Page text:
To discover oral traditions behind the text.  Are there vestiges or oral tradition the psalmist incorporated into the composition?

To discover the structure of a psalm.  What is the psalm’s basic outline?  Do other psalms of the same genre have a similar structure?

Some of this slicing and dicing is of dubious value.  For example, it is difficult to prove that an oral tradition lies behind a particular portion of a psalm.

Also, some scholars have made claims about the original setting of certain psalms that are impossible to verify.  For example, some have suggested that specific psalms were part of a New Year’s festival, but there is little evidence to support this premise.  In reality, we can frequently only infer the circumstances behind individual psalms.

Still, some psalms do present fairly clear life settings (e.g., an individual is calling on God for deliverance from his enemies).  Also, psalms of the same type often do have features in common (e.g., psalms in which someone is calling out for help from his enemies often use similar vocabulary and have a similar structure).

Even though form criticism as originally developed by Gunkel has only limited value, the method is important in that it has forced us to reckon with the fact that the Bible contains a variety of different types of psalms.  To begin with, it is helpful to ask certain basic questions of a psalm.  For example:

Is it a prayer that addresses God or an instruction for the reader?

Does it thank and praise God or call upon Him for help?

Does it focus on special themes, such as Zion, the king or the law?

By asking these and other questions and carefully reading the psalms, we can quickly discern that there are a number of types and subtypes, a few of which follow:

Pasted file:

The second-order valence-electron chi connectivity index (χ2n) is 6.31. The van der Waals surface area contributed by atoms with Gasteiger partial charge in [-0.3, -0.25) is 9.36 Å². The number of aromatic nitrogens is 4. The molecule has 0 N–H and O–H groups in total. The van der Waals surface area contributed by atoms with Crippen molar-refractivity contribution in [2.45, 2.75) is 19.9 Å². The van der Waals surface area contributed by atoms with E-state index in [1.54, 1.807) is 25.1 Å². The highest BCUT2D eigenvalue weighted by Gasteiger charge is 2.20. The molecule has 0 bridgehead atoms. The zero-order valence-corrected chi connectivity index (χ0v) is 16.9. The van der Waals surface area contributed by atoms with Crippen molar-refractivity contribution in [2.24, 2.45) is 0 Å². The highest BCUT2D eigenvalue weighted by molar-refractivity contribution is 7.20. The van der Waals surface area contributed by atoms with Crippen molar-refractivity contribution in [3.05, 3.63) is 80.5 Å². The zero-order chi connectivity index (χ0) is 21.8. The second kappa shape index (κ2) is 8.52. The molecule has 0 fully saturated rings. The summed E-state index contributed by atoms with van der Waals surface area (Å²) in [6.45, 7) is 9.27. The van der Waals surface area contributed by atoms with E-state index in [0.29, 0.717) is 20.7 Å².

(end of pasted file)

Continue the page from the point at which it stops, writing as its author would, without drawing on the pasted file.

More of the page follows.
Hymns are congregational songs that praise God.

—– Praise psalms extol God for His character (Ex 15:1-18; Ps 100; 145).

—– Thanksgiving psalms express gratitude to God for his actions (Ps 32; 107; Jon 2:2-9).

Songs of Zion celebrate Zion as the “type,” or representation of the kingdom of God (Ps 48).

Royal psalms focus on some aspect of Israelite kingship.

—– The coronation psalm is a prayer for the success of the king’s reign (Ps 72).

—– The royal wedding song celebrates the king’s wedding and anticipates the Messianic kingdom (Ps 45).

—– The royal votive psalm records the king’s vow to execute justice (Ps 101).

Wisdom and Torah psalms contrast a life lived wisely under the law with one lived foolishly.  These psalms are often contemplative or address the reader directly, as though a teacher were speaking to a disciple (e.g., Ps 1; 19; 37; 119).

Lament psalms, the most abundant psalm-type, express the anguish of worshippers due to sin, famine, enemies, etc.  In these psalms a petitioner pleads with God to remove the source of his distress, often accompanied by a vow to praise God (e.g., 1 Sam 2:1-10; Ps 3; 12; 22; 77; 90; Lam 50).  Psalms of lament may be sung by the individual (Ps 13) or an entire congregation (Ps 74).

Songs of trust express confident in God (e.g., Ps 11; 23; 121), not cries for help.

Psalm 90 illustrates the pattern of a lament.  It is congregational in nature in that it speaks to the situation of all people, not to that of any one individual.

This psalm opens with an assertion that God is Israel’s refuge as the basis for an appeal for mercy (vv 1-2).

It laments the mortality and sinfulness of humans (vv 3-11).

It includes a short appeal for wisdom (v 12), recalling the wisdom psalms.

It closes with an appeal for God’s compassion (vv 13-17).

By understanding the type of psalm we are engaging, we are in a better position to interpret and use it appropriately.